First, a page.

A Treasury Department employee was arrested on Tuesday for allegedly leaking to the press sensitive government documents related to special counsel Robert Mueller’s investigation of Russia and the 2016 U.S. election, the Justice Department said.
Federal prosecutors in Manhattan charged senior Treasury advisor Natalie Mayflower Sours Edwards with two counts involving “unauthorized disclosures” of Suspicious Activity Reports, which are kept by the department’s Financial Crimes Enforcement Network (FinCEN).
The reports contained financial information about former Trump campaign chairman Paul Manafort, his former business partner Richard Gates, accused Russian spy Maria Butina, the Russian Embassy, and Prevezon, a Russian-owned company accused by the U.S. of money laundering. Financial institutions are required to flag potentially illegal transactions in Suspicious Activity Reports (SARs).
While the complaint does not name the news organization allegedly in contact with Edwards, it references articles BuzzFeed published citing the Suspicious Activity Reports, including “Secret Finding: 60 Russian Payments to Finance Election Campaign of 2016” and “Russian ‘Agent’ and a GOP Operator Left a Trail of Cash, Documents Reveal.” The complaint accuses Edwards of being a source for 12 BuzzFeed stories in the past year. BuzzFeed declined to comment.
“We hope today’s charges remind those in positions of trust within government agencies that the unlawful sharing of sensitive documents will not be tolerated and will be met with swift justice by this office,” U.S. Attorney Geoffrey S. Berman said in a statement.
Edwards, 40, allegedly saved the reports onto a flash drive and provided them to an unidentified reporter by taking photos of the documents and then texting them through an encrypted messaging app. She also allegedly sent the reporter internal emails, including investigative memos and intelligence assessments that “contained confidential personal, business, and/or security threat assessments,” according to the complaint.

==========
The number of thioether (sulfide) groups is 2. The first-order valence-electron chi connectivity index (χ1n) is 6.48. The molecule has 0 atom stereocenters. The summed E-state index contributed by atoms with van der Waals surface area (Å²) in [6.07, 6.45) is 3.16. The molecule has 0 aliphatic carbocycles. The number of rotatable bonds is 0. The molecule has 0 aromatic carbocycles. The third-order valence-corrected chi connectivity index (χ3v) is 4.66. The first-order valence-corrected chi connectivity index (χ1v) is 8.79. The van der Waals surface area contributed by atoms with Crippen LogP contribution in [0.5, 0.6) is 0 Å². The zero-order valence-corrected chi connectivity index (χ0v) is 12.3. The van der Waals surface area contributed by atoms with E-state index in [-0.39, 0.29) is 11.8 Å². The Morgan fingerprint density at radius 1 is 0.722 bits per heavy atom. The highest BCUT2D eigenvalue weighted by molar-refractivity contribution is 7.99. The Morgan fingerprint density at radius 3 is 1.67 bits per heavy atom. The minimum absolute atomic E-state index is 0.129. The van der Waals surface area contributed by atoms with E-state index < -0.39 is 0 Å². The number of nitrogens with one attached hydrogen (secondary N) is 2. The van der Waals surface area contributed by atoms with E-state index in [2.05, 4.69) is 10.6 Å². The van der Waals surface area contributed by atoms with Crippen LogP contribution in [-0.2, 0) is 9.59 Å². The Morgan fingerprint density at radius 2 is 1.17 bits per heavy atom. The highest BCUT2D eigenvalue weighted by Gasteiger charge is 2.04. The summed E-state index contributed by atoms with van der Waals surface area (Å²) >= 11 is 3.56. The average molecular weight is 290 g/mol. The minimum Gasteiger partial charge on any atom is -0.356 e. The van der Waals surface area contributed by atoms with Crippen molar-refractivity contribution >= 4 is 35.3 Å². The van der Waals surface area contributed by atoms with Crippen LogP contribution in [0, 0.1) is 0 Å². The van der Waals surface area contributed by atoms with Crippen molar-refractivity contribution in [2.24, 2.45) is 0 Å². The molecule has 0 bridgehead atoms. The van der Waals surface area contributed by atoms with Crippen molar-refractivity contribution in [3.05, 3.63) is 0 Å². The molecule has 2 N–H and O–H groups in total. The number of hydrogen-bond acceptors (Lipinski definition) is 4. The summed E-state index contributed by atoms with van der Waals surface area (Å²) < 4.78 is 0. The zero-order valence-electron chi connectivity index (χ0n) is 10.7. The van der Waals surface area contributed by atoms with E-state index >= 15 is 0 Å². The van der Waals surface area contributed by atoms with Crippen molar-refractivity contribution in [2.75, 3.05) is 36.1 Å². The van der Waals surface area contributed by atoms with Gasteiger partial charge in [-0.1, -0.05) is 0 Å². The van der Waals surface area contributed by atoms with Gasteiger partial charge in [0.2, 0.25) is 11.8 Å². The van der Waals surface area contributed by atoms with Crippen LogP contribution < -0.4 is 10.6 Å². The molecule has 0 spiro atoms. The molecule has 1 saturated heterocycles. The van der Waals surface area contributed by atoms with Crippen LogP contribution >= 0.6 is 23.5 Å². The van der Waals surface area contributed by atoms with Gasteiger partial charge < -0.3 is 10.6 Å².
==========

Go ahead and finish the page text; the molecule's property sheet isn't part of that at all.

Authorities found the flash drive and a phone with the BuzzFeed exchanges when they arrested Edwards, according to the complaint.
Treasury officials told The Daily Beast it is highly unusual for an employee, particularly inside FinCEN, to engage with the press—let alone disclose sensitive information like SARs.
Over the past year, officials said Treasury leadership became increasingly frustrated with the leaks that began to appear in BuzzFeed in October 2017 and officials held several meetings to try to determine who inside the department was responsible.
Two Treasury officials told The Daily Beast they worried if the leaks continued it would have a lasting impact on the integrity of FinCEN and its ability to maintain credibility in its investigations into matters such as money laundering and terrorist financing.
Department heads interviewed staffers inside FinCEN about the alleged leaks beginning sometime this year, according to the officials.
“This is really an amazing thing, for someone to have done this and for that person to have gotten caught,” one senior Treasury official said. “This just doesn’t happen here all that often. The fact that we uncovered this scheme is a big win for us.”
Edwards is just the latest government employee to be arrested for allegedly leaking to the media in the Trump administration’s self-proclaimed war on leaks. Under Attorney General Jeff Sessions, leak probes in the Justice Department jumped 800 percent after a total of nine investigations from 2014 to 2016.
This past May, Sessions doubled down on his commitment to root out leakers after President Trump became incensed by anonymous sources sharing White House information with the press, an official told The Daily Beast.
In August, former Air Force intelligence contractor Reality Winner was sentenced to more than five years in federal prison after she pleaded guilty to leaking a top-secret government report to The Intercept. Prosecutors sentenced Winner, 26, to the longest ever punishment imposed in federal court for such a leak. Hers was the first sentencing under the Espionage Act since Trump became president.
This week, a former Senate Intelligence Committee staffer pleaded guilty to lying to the FBI when he denied giving classified information to a New York Times reporter. Federal prosecutors secretly seized years’ worth of phone and email records from the Times’ Ali Watkins, the first time the aggressive tactic is known to have been used against a member of the press to prosecute a source.
Meanwhile, the Treasury Department is apparently still investigating the leak of SARs about Michael Cohen, Trump’s personal attorney.
The reports showed Cohen used a shell company to pay hush money to Trump’s alleged former mistress, Stormy Daniels. Cohen’s shell company also received the $1 million in payments from companies with business before the Trump administration.
In May, the New Yorker published an exclusive interview with a law enforcement agent who shared the reports with the press. The agent said they shared the documents out of concern files about Cohen’s payments may have been withheld from law enforcement after they did not supposedly appear in a government database.
— With additional reporting by Maxwell Tani.